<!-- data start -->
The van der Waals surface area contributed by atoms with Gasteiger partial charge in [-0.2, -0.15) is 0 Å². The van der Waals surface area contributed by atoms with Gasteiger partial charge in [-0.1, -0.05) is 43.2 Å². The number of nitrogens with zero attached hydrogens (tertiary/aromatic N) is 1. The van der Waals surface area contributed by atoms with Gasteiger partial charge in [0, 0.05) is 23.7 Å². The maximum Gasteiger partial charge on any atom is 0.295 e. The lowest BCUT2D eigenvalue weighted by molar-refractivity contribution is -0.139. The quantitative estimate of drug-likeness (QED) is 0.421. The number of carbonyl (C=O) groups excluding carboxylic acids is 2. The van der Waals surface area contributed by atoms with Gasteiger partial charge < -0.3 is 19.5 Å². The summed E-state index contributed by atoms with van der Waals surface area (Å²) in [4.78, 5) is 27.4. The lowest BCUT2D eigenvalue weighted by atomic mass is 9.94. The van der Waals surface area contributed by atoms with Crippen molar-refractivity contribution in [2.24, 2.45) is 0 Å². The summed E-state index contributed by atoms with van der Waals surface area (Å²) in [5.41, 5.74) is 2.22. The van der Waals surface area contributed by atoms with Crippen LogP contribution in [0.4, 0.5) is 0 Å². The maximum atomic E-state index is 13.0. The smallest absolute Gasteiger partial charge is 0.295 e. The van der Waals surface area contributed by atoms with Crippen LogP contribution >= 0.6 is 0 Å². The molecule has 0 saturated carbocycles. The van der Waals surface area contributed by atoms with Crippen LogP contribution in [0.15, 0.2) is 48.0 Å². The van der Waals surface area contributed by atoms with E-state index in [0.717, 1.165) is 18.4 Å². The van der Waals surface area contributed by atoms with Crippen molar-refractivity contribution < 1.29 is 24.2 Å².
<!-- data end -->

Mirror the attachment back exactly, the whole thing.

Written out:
The van der Waals surface area contributed by atoms with Gasteiger partial charge in [-0.2, -0.15) is 0 Å². The van der Waals surface area contributed by atoms with Gasteiger partial charge in [-0.1, -0.05) is 43.2 Å². The number of nitrogens with zero attached hydrogens (tertiary/aromatic N) is 1. The van der Waals surface area contributed by atoms with Gasteiger partial charge in [0, 0.05) is 23.7 Å². The maximum Gasteiger partial charge on any atom is 0.295 e. The lowest BCUT2D eigenvalue weighted by molar-refractivity contribution is -0.139. The quantitative estimate of drug-likeness (QED) is 0.421. The number of carbonyl (C=O) groups excluding carboxylic acids is 2. The van der Waals surface area contributed by atoms with Gasteiger partial charge < -0.3 is 19.5 Å². The summed E-state index contributed by atoms with van der Waals surface area (Å²) in [4.78, 5) is 27.4. The lowest BCUT2D eigenvalue weighted by atomic mass is 9.94. The van der Waals surface area contributed by atoms with Crippen molar-refractivity contribution in [2.24, 2.45) is 0 Å². The summed E-state index contributed by atoms with van der Waals surface area (Å²) in [5.41, 5.74) is 2.22. The van der Waals surface area contributed by atoms with Crippen LogP contribution in [0.4, 0.5) is 0 Å². The maximum atomic E-state index is 13.0. The smallest absolute Gasteiger partial charge is 0.295 e. The van der Waals surface area contributed by atoms with Crippen LogP contribution >= 0.6 is 0 Å². The molecule has 0 saturated carbocycles. The van der Waals surface area contributed by atoms with Crippen LogP contribution in [0.15, 0.2) is 48.0 Å². The van der Waals surface area contributed by atoms with E-state index in [0.717, 1.165) is 18.4 Å². The van der Waals surface area contributed by atoms with Crippen molar-refractivity contribution < 1.29 is 24.2 Å².